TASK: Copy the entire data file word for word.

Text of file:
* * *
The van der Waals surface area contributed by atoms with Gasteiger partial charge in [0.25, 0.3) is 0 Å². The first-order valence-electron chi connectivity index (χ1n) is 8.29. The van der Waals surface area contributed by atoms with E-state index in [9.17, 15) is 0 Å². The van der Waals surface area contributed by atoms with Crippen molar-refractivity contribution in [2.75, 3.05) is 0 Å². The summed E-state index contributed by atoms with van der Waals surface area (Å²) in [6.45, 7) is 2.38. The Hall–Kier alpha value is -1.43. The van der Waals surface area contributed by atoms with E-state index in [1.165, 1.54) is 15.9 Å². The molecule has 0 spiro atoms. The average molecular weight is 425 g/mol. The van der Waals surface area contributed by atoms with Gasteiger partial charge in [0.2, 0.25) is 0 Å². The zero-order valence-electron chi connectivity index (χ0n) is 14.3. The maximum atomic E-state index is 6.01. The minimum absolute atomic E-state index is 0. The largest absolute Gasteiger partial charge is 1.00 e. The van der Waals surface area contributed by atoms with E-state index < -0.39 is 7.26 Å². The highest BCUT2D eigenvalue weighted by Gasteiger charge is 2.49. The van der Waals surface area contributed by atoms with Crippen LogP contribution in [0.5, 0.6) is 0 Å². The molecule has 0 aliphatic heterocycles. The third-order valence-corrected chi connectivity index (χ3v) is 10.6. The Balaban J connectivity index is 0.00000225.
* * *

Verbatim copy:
The van der Waals surface area contributed by atoms with Gasteiger partial charge in [0.25, 0.3) is 0 Å². The first-order valence-electron chi connectivity index (χ1n) is 8.29. The van der Waals surface area contributed by atoms with E-state index in [9.17, 15) is 0 Å². The van der Waals surface area contributed by atoms with Crippen molar-refractivity contribution in [2.75, 3.05) is 0 Å². The summed E-state index contributed by atoms with van der Waals surface area (Å²) in [6.45, 7) is 2.38. The Hall–Kier alpha value is -1.43. The van der Waals surface area contributed by atoms with E-state index in [1.165, 1.54) is 15.9 Å². The molecule has 0 spiro atoms. The average molecular weight is 425 g/mol. The van der Waals surface area contributed by atoms with Gasteiger partial charge in [0.2, 0.25) is 0 Å². The zero-order valence-electron chi connectivity index (χ0n) is 14.3. The maximum atomic E-state index is 6.01. The minimum absolute atomic E-state index is 0. The largest absolute Gasteiger partial charge is 1.00 e. The van der Waals surface area contributed by atoms with E-state index < -0.39 is 7.26 Å². The highest BCUT2D eigenvalue weighted by Gasteiger charge is 2.49. The van der Waals surface area contributed by atoms with Crippen LogP contribution in [0.5, 0.6) is 0 Å². The molecule has 0 aliphatic heterocycles. The third-order valence-corrected chi connectivity index (χ3v) is 10.6. The Balaban J connectivity index is 0.00000225.